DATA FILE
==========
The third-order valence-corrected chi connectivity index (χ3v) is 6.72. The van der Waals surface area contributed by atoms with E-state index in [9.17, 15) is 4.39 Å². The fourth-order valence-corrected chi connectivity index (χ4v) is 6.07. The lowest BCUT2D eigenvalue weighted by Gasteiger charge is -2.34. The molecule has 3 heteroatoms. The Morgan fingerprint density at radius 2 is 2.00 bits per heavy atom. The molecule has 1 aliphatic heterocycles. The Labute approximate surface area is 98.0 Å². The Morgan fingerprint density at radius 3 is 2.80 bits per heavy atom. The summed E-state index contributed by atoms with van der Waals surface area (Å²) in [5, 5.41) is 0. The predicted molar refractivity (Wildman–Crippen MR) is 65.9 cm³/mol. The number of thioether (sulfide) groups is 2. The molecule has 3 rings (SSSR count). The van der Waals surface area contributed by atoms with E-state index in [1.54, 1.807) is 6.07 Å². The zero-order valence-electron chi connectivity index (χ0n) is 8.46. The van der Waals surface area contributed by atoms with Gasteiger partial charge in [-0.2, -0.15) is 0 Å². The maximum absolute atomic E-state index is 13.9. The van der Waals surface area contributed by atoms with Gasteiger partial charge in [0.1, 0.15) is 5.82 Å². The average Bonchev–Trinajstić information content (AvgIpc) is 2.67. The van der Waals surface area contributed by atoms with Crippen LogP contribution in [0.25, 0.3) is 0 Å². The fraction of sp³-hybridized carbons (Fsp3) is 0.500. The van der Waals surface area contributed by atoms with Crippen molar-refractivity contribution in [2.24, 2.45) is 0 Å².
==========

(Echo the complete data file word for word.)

The third-order valence-corrected chi connectivity index (χ3v) is 6.72. The van der Waals surface area contributed by atoms with E-state index in [9.17, 15) is 4.39 Å². The fourth-order valence-corrected chi connectivity index (χ4v) is 6.07. The lowest BCUT2D eigenvalue weighted by Gasteiger charge is -2.34. The molecule has 3 heteroatoms. The Morgan fingerprint density at radius 2 is 2.00 bits per heavy atom. The molecule has 1 aliphatic heterocycles. The Labute approximate surface area is 98.0 Å². The Morgan fingerprint density at radius 3 is 2.80 bits per heavy atom. The summed E-state index contributed by atoms with van der Waals surface area (Å²) in [5, 5.41) is 0. The predicted molar refractivity (Wildman–Crippen MR) is 65.9 cm³/mol. The number of thioether (sulfide) groups is 2. The molecule has 3 rings (SSSR count). The van der Waals surface area contributed by atoms with E-state index in [1.54, 1.807) is 6.07 Å². The zero-order valence-electron chi connectivity index (χ0n) is 8.46. The van der Waals surface area contributed by atoms with Gasteiger partial charge in [-0.2, -0.15) is 0 Å². The maximum absolute atomic E-state index is 13.9. The van der Waals surface area contributed by atoms with Gasteiger partial charge in [0.1, 0.15) is 5.82 Å². The average Bonchev–Trinajstić information content (AvgIpc) is 2.67. The van der Waals surface area contributed by atoms with Crippen LogP contribution in [0.25, 0.3) is 0 Å². The fraction of sp³-hybridized carbons (Fsp3) is 0.500. The van der Waals surface area contributed by atoms with Crippen molar-refractivity contribution in [2.24, 2.45) is 0 Å².